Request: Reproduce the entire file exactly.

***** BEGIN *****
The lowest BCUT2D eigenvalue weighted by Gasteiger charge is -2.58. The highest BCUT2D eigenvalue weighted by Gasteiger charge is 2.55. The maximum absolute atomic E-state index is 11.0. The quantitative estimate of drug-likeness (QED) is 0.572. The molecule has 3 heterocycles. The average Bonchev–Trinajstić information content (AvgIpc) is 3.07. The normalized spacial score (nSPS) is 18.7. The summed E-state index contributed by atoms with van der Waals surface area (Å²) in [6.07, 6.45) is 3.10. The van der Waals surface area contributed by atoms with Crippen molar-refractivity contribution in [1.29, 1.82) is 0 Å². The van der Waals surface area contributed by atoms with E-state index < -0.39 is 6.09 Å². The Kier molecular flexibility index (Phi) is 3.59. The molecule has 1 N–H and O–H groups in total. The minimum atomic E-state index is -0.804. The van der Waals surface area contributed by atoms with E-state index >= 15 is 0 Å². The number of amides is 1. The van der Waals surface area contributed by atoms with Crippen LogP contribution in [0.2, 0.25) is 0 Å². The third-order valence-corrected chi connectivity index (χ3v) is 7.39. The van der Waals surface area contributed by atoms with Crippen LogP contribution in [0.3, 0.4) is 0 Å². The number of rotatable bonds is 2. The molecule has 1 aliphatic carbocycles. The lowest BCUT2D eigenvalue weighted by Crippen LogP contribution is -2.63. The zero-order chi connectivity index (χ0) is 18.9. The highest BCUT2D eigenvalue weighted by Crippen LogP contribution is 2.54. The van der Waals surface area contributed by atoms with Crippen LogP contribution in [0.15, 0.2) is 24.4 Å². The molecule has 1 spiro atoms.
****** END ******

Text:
The lowest BCUT2D eigenvalue weighted by Gasteiger charge is -2.58. The highest BCUT2D eigenvalue weighted by Gasteiger charge is 2.55. The maximum absolute atomic E-state index is 11.0. The quantitative estimate of drug-likeness (QED) is 0.572. The molecule has 3 heterocycles. The average Bonchev–Trinajstić information content (AvgIpc) is 3.07. The normalized spacial score (nSPS) is 18.7. The summed E-state index contributed by atoms with van der Waals surface area (Å²) in [6.07, 6.45) is 3.10. The van der Waals surface area contributed by atoms with Crippen molar-refractivity contribution in [1.29, 1.82) is 0 Å². The van der Waals surface area contributed by atoms with E-state index < -0.39 is 6.09 Å². The Kier molecular flexibility index (Phi) is 3.59. The molecule has 1 N–H and O–H groups in total. The minimum atomic E-state index is -0.804. The van der Waals surface area contributed by atoms with E-state index >= 15 is 0 Å². The number of amides is 1. The van der Waals surface area contributed by atoms with Crippen LogP contribution in [0.2, 0.25) is 0 Å². The third-order valence-corrected chi connectivity index (χ3v) is 7.39. The van der Waals surface area contributed by atoms with Crippen LogP contribution in [0.3, 0.4) is 0 Å². The number of rotatable bonds is 2. The molecule has 1 aliphatic carbocycles. The lowest BCUT2D eigenvalue weighted by Crippen LogP contribution is -2.63. The zero-order chi connectivity index (χ0) is 18.9. The highest BCUT2D eigenvalue weighted by Crippen LogP contribution is 2.54. The van der Waals surface area contributed by atoms with Crippen LogP contribution in [0.15, 0.2) is 24.4 Å². The molecule has 1 spiro atoms.